Kěmbar, twins, two children at one birth.
Kĕmbu, a large standing pannier used in boats to collect and retain fish, as it is caught with the casting net. Derived in all probability from Buwu with the preposition ka.
Kĕmbung, swollen up, inflated, blown up, distended.
Kěmbung, a small sea fish so called.
Kĕméja, a shirt, as worm by Europeans. Camisa, Port: a shirt. (See Kaméja.).
Kĕmĕndur, a commodore, a title given to some petty native chiefs about Batavia. Is the Dutch word Commandeur.
Kĕmit, a watchman about a dwelling house or store. A watchman in general, and especially at night. (Jav. Kěmit, to watch at wigth.).
Kěmpés, small in volume, in a small compass. Said of a swelling which has gone down; reduced as a swelling.
Kĕmpis a small pannier to collect fish in as caught. It has a wide bottom and narrow neck, like a bottle.
Kémpolkĕn, to bend aside; to turn away or aside.
Kěmudi, a helm, a rudder; a paddle or sweep to steer with. (See Kamudi.)
Kěn, a particle placed after a word, which then becomes a transitive verb; as goréng, bad, goréngkĕn, to make bad. Suka, pleasure, sukakĕn, to grant, to have pleasure in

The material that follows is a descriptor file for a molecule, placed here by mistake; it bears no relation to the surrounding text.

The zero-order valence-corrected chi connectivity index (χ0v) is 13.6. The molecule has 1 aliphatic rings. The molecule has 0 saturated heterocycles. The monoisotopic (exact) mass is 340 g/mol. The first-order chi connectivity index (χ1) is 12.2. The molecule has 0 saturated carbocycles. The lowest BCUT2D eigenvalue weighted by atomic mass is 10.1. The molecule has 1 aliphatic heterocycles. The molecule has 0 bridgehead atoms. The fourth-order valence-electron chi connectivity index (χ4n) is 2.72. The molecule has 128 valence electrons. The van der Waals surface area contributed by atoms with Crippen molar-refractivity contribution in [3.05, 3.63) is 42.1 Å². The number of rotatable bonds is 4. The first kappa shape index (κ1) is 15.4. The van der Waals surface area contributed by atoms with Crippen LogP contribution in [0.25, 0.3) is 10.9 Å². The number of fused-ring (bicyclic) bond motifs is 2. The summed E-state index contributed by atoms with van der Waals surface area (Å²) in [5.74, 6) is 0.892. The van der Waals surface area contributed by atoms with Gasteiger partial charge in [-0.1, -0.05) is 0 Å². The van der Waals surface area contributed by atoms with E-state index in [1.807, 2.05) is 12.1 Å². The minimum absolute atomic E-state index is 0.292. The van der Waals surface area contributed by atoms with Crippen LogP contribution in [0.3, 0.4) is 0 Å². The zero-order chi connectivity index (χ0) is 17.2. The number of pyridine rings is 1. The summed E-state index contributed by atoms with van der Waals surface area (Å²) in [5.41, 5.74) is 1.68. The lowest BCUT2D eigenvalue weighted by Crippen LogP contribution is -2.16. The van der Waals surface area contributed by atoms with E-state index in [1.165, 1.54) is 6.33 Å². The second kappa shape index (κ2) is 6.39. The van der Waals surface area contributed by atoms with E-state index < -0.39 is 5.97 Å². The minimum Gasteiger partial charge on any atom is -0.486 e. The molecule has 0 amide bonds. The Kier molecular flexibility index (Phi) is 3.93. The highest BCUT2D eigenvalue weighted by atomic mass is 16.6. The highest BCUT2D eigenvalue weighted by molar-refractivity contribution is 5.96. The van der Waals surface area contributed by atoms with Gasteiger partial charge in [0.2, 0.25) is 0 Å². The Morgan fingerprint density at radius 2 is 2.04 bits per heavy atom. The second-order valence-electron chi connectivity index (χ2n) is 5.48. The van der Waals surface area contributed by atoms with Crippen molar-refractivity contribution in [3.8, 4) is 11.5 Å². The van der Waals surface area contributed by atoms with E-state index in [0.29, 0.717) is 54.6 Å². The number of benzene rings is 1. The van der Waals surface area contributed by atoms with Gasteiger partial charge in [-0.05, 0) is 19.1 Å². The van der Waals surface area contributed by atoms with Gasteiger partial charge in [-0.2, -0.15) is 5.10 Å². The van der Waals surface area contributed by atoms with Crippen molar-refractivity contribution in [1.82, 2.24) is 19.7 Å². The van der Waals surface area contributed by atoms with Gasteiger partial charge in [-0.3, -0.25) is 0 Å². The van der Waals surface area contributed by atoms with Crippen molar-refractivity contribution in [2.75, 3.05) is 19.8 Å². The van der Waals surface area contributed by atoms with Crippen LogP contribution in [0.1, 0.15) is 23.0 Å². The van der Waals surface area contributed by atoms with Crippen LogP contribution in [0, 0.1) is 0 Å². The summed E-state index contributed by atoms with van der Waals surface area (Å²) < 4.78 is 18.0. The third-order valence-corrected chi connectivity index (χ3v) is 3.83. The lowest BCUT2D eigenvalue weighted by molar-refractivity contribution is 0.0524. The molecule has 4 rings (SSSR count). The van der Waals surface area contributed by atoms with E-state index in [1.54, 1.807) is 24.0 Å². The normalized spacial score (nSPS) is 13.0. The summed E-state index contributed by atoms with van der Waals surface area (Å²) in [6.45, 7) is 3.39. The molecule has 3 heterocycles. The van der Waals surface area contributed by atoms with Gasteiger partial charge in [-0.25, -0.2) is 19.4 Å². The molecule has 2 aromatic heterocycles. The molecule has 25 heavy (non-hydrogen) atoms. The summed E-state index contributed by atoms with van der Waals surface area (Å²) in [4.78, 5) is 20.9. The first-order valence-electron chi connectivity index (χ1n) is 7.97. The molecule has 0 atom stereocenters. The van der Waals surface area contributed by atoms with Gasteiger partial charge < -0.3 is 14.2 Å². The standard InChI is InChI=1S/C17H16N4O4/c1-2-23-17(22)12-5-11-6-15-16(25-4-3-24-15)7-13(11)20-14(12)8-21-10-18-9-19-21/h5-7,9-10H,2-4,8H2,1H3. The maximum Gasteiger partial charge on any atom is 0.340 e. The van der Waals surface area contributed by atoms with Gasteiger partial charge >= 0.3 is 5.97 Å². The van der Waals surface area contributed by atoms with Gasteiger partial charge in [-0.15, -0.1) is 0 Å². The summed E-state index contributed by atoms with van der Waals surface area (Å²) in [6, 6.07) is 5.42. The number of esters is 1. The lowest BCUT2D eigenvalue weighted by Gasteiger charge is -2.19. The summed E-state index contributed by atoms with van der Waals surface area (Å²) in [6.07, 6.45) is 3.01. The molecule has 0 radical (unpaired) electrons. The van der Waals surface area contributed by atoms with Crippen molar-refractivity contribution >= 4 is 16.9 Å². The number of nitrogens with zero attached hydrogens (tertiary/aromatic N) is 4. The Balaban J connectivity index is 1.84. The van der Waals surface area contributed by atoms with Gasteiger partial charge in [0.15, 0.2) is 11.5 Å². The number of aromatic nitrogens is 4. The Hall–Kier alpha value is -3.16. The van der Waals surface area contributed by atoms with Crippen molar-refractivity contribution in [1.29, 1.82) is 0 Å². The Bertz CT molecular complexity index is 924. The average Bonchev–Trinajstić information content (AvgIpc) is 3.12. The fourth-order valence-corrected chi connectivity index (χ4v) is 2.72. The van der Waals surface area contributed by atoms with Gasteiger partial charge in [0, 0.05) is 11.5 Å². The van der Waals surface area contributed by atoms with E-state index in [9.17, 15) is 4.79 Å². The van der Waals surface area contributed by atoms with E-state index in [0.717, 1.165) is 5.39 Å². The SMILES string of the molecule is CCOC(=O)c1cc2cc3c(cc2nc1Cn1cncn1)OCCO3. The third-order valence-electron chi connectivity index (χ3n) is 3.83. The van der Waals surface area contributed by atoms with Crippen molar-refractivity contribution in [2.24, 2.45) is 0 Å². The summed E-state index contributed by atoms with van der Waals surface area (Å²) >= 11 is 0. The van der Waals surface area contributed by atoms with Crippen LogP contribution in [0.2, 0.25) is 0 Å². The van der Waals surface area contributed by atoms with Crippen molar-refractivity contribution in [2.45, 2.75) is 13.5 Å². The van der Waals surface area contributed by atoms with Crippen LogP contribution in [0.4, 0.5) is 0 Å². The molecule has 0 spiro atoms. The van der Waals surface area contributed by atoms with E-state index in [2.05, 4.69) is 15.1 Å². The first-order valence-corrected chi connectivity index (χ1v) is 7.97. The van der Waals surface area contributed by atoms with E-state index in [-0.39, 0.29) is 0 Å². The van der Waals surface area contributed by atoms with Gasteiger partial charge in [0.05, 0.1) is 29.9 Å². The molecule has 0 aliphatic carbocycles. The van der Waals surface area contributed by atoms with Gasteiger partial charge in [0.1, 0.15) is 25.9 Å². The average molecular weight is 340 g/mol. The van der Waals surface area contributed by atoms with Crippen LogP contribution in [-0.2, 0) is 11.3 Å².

Kěncha, left, the reverse of right. Lĕungan ti kéncha, the hand on the left, the left hand. Ka kéncha, to the left.
Kéncha-an, to stretch out a rope in order to mark out work, where to cut the ground. To line out ground for a garden bed or the like.
Kénchang, fixed, fast, firmly set in, tight. Quick, expiditions, smart. Severe, strictly adhering to regulations.
Kénchangan, to set fast, to tighten. To hurry.
Kénchéng, money down; for ready money, for cash.
Kénchérkěn, to turn out cattle from the Kandang, stable or place of confinement. To turn out to graze.
Kéndak, a paramour.
Kĕndal, name of a district in the residency of Samarang. In a country where so many remains of Hindu antiquity are found, it is not unreasonable to suspect a Hindu origin in all names of places which are not evidently Polynesian. Crawfurd gives Kěndalisada, name of the country of Hanuman in the Ramayaua; name of a mountain in the province of Samarang in Java and from this probably our Kĕndal is derived.
Kěndang, a roll or large package of anything. A roll of merchandise.
Kěndang, a long narrow native drum only covered atone end, and often carried suspended under the arm.Kěndang, viz. Gunung Kèndang, the name of a ridge of mountains which extends the whole of Java, and is found of various elevations, from a few hundred to several thousand feet. It is, as it were, the backbone of the Island of Java. It forms